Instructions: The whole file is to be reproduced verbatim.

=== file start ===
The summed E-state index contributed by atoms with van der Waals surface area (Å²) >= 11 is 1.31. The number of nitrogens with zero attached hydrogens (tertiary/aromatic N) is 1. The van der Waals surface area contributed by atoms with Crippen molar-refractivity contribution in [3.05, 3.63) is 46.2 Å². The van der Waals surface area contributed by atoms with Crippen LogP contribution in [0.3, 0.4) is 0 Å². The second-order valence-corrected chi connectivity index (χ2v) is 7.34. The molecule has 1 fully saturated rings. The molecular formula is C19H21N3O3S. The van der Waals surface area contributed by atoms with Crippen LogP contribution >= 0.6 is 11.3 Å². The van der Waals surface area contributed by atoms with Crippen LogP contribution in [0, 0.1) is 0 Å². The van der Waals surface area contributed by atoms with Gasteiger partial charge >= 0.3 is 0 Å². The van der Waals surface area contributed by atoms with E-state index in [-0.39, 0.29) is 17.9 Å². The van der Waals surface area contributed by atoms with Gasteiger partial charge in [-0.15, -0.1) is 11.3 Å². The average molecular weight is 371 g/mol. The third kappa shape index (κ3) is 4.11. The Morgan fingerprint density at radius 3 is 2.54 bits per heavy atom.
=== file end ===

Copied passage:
The summed E-state index contributed by atoms with van der Waals surface area (Å²) >= 11 is 1.31. The number of nitrogens with zero attached hydrogens (tertiary/aromatic N) is 1. The van der Waals surface area contributed by atoms with Crippen molar-refractivity contribution in [3.05, 3.63) is 46.2 Å². The van der Waals surface area contributed by atoms with Crippen LogP contribution in [0.3, 0.4) is 0 Å². The second-order valence-corrected chi connectivity index (χ2v) is 7.34. The molecule has 1 fully saturated rings. The molecular formula is C19H21N3O3S. The van der Waals surface area contributed by atoms with Crippen LogP contribution >= 0.6 is 11.3 Å². The van der Waals surface area contributed by atoms with Crippen LogP contribution in [0, 0.1) is 0 Å². The van der Waals surface area contributed by atoms with Gasteiger partial charge >= 0.3 is 0 Å². The van der Waals surface area contributed by atoms with E-state index in [-0.39, 0.29) is 17.9 Å². The van der Waals surface area contributed by atoms with Gasteiger partial charge in [-0.15, -0.1) is 11.3 Å². The average molecular weight is 371 g/mol. The third kappa shape index (κ3) is 4.11. The Morgan fingerprint density at radius 3 is 2.54 bits per heavy atom.